Posted by daestrom on October 30, 2004, 1:14 pm
This assumes that the inside surface absorbs and re-radiates all IR though.
Since glass is not completely opaque to IR, I think this may off. If the
surface is not completely opaque to IR, some of the IR from your body goes
right through to the outer pane, and even outside. While some of the IR is
absorbed in the glass and re-radiates at a surface temperature of 57.5F.
I found an interesting article, http://irc.nrc-cnrc.gc.ca/cbd/cbd052e.html
In table I, for 0F outside they show a similar number for the temperature
drop to the inside surface. About half-way through it, they discuss the
radiant heat transfer mode between the inner and outer pane. Their
calculations show that about 63% of the heat transferred from the inner pane
to the outer is by radiant heat transfer. This is due to the two pane's
But it doesn't discuss the transmission of IR from one side directly through
to the other (which is what I'm wondering about here)
And then the 'ugly' question of just what to use for the 'outside'
temperature comes into it. At night, sky-lights might be between you and
the upper atmosphere. On particularly clear nights, the IR losses might be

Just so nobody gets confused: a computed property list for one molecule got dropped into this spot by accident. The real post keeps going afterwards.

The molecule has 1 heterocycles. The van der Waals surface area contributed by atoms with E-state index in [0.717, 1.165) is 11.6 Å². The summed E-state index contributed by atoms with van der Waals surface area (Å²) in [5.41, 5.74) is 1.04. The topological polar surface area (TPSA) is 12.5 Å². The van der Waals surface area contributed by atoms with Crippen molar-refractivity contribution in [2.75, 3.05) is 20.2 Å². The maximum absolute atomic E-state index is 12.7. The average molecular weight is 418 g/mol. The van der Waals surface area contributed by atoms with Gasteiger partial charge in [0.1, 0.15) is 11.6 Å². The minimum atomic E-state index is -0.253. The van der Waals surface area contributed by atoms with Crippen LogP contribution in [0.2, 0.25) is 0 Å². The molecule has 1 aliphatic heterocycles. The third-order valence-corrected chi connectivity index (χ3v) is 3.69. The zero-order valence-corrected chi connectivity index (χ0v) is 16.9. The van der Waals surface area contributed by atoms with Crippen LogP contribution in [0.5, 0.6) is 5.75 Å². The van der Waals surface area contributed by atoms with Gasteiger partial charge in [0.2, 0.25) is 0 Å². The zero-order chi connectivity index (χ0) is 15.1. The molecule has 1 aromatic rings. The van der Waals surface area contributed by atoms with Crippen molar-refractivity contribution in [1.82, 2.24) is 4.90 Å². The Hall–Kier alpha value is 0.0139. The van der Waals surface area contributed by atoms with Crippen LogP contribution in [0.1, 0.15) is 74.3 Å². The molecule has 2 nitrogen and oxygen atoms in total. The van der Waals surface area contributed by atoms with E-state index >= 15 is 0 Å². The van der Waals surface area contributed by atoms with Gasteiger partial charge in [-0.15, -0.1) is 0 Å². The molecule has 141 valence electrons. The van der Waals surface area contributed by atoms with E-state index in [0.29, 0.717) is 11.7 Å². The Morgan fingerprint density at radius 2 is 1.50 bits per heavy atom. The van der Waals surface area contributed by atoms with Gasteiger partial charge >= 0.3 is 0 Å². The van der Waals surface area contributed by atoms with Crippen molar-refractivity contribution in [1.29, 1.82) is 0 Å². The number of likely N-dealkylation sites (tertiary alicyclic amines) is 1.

extreme. Windows in walls might allow radiant heat-transfer (to a limited
degree) between your body and the snow-covered ground, trees/structures at
20F, or even the sky.
Much easier to just 'close the curtain' than to calculate all those
particulars ;-) If I could just convince my wife....
Interesting. I wonder if a 'home-made' version would work? I wonder what
factors are important to such an instrument (diameter? surface finish?
emissivity of coating I suppose?)
Posted by nicksanspam on October 30, 2004, 3:11 pm
Seems reasonable, esp for ordinary glass, which only transmits about 25%
at 2 microns (2150 F), about 5% at 3 microns, 3% at 10 microns (80 F)
and so on. Low-iron glass transmits about 80% at 2, less than 10% at 3,
3% at 10, and so on down.
You may be wearing clothes, and standing far away from the window...
I think theirs was homemade. The kit also contains a plastic garbage bag
bolometer, vs the usual $K device for measuring airflow :-)
Just emissivity, I suppose. Most surfaces are close to 1...
Posted by TimR on November 1, 2004, 8:18 am
you must be correct and nick wrong, because it is extremely common to
have people next to windows feeling cold.
The outside temperature may easily be 70 F lower than inside, if you
are considering heat transfer to the surrounding objects. If you
consider transfer to the sky, it is even lower (low enough to account
for freezing water at air temperatures well above 32 F).
We have to consider radiant transfer through the glass. Treating the
glass as a surface is obviously misleading. (just think how much heat
comes IN when the sun shines <grin>)
I've handled complaints from a large office building. It has a decent
VAV system with plenty of capacity for heating. (Don't do much
heating even in the winter, but it has reheat coils and they work)
The office workers who sit next to the windows, and refuse to draw the
blinds, complain about being cold all winter, in Virginia. The air
temperature is fine, the electronic controls monitor the space and